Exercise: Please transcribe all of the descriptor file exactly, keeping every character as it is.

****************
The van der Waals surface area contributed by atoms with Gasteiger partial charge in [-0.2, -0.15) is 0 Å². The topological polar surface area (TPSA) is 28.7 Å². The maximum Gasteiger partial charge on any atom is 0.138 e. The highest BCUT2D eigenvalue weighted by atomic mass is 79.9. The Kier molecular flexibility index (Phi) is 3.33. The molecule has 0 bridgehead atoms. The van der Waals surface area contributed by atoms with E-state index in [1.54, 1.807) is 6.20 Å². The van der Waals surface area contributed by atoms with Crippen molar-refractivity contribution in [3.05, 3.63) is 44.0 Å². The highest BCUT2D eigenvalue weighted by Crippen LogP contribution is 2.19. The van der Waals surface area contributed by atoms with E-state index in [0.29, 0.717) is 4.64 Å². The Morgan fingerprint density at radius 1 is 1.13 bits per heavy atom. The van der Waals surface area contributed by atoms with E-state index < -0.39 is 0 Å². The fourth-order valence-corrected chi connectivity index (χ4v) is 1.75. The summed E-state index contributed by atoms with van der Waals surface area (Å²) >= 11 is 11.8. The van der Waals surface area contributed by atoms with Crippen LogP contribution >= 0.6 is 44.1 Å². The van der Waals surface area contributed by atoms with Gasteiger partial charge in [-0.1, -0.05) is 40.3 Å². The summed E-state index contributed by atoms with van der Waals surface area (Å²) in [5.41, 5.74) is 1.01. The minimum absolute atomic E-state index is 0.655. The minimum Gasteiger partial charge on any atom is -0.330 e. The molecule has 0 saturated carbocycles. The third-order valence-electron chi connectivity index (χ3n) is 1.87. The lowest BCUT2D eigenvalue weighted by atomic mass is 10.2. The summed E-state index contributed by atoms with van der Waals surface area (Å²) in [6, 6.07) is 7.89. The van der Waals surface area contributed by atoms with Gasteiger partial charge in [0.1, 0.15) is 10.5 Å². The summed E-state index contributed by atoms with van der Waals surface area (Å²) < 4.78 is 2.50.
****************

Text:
The van der Waals surface area contributed by atoms with Gasteiger partial charge in [-0.2, -0.15) is 0 Å². The topological polar surface area (TPSA) is 28.7 Å². The maximum Gasteiger partial charge on any atom is 0.138 e. The highest BCUT2D eigenvalue weighted by atomic mass is 79.9. The Kier molecular flexibility index (Phi) is 3.33. The molecule has 0 bridgehead atoms. The van der Waals surface area contributed by atoms with E-state index in [1.54, 1.807) is 6.20 Å². The van der Waals surface area contributed by atoms with Crippen molar-refractivity contribution in [3.05, 3.63) is 44.0 Å². The highest BCUT2D eigenvalue weighted by Crippen LogP contribution is 2.19. The van der Waals surface area contributed by atoms with E-state index in [0.29, 0.717) is 4.64 Å². The Morgan fingerprint density at radius 1 is 1.13 bits per heavy atom. The van der Waals surface area contributed by atoms with E-state index < -0.39 is 0 Å². The fourth-order valence-corrected chi connectivity index (χ4v) is 1.75. The summed E-state index contributed by atoms with van der Waals surface area (Å²) >= 11 is 11.8. The van der Waals surface area contributed by atoms with Crippen LogP contribution >= 0.6 is 44.1 Å². The van der Waals surface area contributed by atoms with Gasteiger partial charge in [-0.1, -0.05) is 40.3 Å². The summed E-state index contributed by atoms with van der Waals surface area (Å²) in [5.41, 5.74) is 1.01. The minimum absolute atomic E-state index is 0.655. The minimum Gasteiger partial charge on any atom is -0.330 e. The molecule has 0 saturated carbocycles. The third-order valence-electron chi connectivity index (χ3n) is 1.87. The lowest BCUT2D eigenvalue weighted by atomic mass is 10.2. The summed E-state index contributed by atoms with van der Waals surface area (Å²) in [6, 6.07) is 7.89. The van der Waals surface area contributed by atoms with Gasteiger partial charge in [0.1, 0.15) is 10.5 Å². The summed E-state index contributed by atoms with van der Waals surface area (Å²) < 4.78 is 2.50.